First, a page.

That was my attempt at a pun. Get it? Get it?

I watch a lot of crime dramas on TV. Something I see over and over drives me crazy: Who are all these neat-living people? So many of the homes of victims/suspects are in “for sale” condition. Are SOME people neat like that? Yes, of course. But the conclusions announced by the police characters blow my mind. Dirty dishes in the sink signal either “drug addict with obviously out of control life” or “kidnapped while eating.” You know what it signals to me? The full dishwasher is running, and these get to be next in line tomorrow.

A recent CSI rerun (an otherwise excellent one) had them examining the home of a slaughtered family. The kids’ beds were all made. The parents’ bed was not. I think it was Marg Helgenberger’s character who observed that the kids were together but “the parents lived like THIS?” “This”? Really? An unmade bed is “this”?

How about an unmade bed is “who cares?” or “I got up in answer to the baby crying and never went back to the bedroom” or “morning sex made me late for work” or “I want coffee more than I want to tuck in the sheets”? Confession time: my bed is unmade RIGHT NOW. PS–my kids’ beds are unmade too.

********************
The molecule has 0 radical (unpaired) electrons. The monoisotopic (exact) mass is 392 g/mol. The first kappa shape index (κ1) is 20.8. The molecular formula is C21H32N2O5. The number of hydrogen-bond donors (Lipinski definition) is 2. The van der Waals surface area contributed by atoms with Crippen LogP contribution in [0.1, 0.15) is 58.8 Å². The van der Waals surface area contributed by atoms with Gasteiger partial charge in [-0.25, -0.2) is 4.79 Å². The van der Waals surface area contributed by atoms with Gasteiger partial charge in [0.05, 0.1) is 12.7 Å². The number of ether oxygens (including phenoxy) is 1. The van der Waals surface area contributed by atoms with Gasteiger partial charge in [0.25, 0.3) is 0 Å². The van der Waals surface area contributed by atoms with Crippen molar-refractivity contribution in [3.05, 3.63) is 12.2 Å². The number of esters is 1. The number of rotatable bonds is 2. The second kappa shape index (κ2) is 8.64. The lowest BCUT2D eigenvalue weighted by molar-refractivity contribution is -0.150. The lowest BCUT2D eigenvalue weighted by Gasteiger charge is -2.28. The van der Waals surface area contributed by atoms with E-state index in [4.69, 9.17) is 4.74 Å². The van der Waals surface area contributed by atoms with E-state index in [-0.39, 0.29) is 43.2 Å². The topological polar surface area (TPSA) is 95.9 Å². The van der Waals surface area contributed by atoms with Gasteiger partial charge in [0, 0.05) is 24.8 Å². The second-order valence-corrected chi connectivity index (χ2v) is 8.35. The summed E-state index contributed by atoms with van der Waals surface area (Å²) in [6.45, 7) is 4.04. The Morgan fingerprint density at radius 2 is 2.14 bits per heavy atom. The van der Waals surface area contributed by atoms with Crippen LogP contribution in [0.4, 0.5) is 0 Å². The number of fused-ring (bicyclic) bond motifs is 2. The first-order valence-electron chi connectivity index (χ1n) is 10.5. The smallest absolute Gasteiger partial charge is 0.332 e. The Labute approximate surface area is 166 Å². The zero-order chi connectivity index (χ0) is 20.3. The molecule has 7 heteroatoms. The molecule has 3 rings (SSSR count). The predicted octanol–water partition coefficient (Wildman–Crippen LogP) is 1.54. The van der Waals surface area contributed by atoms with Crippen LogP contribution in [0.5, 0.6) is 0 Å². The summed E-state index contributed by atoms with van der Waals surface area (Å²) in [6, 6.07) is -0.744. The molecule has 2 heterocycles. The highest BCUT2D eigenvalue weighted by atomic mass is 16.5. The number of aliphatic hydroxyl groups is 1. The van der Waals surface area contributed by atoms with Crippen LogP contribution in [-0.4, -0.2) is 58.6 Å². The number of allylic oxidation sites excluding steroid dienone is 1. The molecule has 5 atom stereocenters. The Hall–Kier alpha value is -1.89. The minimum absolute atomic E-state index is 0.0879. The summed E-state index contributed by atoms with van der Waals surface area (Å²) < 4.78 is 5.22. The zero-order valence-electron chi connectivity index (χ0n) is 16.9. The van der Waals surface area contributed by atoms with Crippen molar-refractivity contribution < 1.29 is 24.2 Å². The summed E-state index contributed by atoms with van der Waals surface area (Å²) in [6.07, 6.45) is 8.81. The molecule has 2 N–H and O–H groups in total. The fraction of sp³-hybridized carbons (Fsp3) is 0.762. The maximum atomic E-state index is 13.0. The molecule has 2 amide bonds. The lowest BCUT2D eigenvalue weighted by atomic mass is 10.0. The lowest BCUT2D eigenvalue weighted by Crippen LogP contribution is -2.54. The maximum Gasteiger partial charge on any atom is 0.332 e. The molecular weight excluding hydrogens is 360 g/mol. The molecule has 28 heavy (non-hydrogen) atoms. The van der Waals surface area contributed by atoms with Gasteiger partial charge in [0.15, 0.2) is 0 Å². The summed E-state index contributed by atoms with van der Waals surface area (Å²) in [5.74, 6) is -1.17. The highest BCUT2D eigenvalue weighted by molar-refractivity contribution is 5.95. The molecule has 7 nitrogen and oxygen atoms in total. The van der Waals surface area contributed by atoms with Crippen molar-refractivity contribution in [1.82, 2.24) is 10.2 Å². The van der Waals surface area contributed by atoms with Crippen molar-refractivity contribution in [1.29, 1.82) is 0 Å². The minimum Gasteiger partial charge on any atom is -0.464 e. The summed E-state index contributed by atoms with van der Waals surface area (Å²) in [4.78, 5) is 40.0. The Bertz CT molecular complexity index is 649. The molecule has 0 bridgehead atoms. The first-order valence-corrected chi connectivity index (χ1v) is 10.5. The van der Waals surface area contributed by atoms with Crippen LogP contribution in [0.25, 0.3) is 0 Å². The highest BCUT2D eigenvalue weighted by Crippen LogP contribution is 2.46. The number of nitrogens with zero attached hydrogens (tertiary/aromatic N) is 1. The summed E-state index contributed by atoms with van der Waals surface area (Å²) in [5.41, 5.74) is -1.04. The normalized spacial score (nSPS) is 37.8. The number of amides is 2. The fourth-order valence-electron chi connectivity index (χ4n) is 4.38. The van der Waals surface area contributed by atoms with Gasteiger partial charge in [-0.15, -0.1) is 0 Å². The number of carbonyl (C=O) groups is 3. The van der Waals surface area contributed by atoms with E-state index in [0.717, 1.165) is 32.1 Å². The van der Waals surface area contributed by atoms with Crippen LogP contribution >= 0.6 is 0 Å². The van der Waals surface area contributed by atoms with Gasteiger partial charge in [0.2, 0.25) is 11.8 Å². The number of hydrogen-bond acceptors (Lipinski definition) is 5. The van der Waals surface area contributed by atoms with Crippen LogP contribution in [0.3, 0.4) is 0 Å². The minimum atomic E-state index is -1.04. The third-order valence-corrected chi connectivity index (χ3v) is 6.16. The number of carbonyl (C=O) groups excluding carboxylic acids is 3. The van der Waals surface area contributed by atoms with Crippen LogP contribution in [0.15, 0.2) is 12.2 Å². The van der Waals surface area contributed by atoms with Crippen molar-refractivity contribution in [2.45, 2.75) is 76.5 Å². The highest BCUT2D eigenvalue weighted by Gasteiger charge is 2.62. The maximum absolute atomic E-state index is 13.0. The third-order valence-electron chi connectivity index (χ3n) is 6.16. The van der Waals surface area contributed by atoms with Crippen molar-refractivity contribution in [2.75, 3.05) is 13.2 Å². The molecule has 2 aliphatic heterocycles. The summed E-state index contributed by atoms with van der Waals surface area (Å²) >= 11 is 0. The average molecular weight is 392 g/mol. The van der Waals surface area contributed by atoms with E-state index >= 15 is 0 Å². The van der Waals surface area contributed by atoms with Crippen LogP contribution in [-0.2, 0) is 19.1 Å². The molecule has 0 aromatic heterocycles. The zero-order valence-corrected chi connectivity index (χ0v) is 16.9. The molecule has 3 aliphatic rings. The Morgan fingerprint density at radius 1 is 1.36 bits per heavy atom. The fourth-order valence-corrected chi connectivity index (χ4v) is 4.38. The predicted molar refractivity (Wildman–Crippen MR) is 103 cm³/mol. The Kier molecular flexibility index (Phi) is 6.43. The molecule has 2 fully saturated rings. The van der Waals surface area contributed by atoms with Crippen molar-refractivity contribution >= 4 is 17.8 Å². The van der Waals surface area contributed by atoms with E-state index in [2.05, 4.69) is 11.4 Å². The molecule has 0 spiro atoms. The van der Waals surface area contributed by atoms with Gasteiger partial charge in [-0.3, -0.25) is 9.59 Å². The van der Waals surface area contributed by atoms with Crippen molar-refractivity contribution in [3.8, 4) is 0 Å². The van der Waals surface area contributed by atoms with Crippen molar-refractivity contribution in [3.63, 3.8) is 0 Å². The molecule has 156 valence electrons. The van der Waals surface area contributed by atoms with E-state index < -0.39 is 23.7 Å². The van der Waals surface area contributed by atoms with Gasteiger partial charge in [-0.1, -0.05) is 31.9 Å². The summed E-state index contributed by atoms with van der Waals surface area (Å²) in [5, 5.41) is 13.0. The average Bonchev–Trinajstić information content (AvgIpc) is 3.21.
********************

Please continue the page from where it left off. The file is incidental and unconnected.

Then, they looked in the drawers. A drawer of men’s underwear was neatly organized. One CSI specifically noted that the boxer shorts had been “pressed” and says: “At least Dad’s needs are being met.”

NEEDS? Ironed, folded underwear is a NEED? And “being met” implying that some caretaker (ie–wife, or, in this case, overburdened child) is doing it for him? Sheesh. CLEAN underwear is a need. Anything more than that is very nice, but hardly a “need” to be “met.” And Dad can iron his own underwear.

Of course some people really are naturally neat, or have neatness as a high priority, and/or have a lifestyle that is easier to keep neat (no kids/older kids, and/or a housekeeping parent at home, and/or everyone working/schooling out of the house all day, and/or cleaning help). But it’s a big leap from “some people keep their houses in catalog photoshoot condition” to “an unmade bed or dirty dishes signals an unstable life or foul play.”

C’mon, TV set dressers! Sure, some homes are meant to be grand and aspirational (ie–every home on CSI Miami). But when you’re set-dressing a condo with roommates? Or a family home with a new baby? Sometimes, just sometimes, there may be a stack of pizza boxes, or dirty clothes on the floor. And it doesn’t mean the residents were kidnapped while eating or undressing.

It means they were tired, and housework is boring, and something good was on TV.

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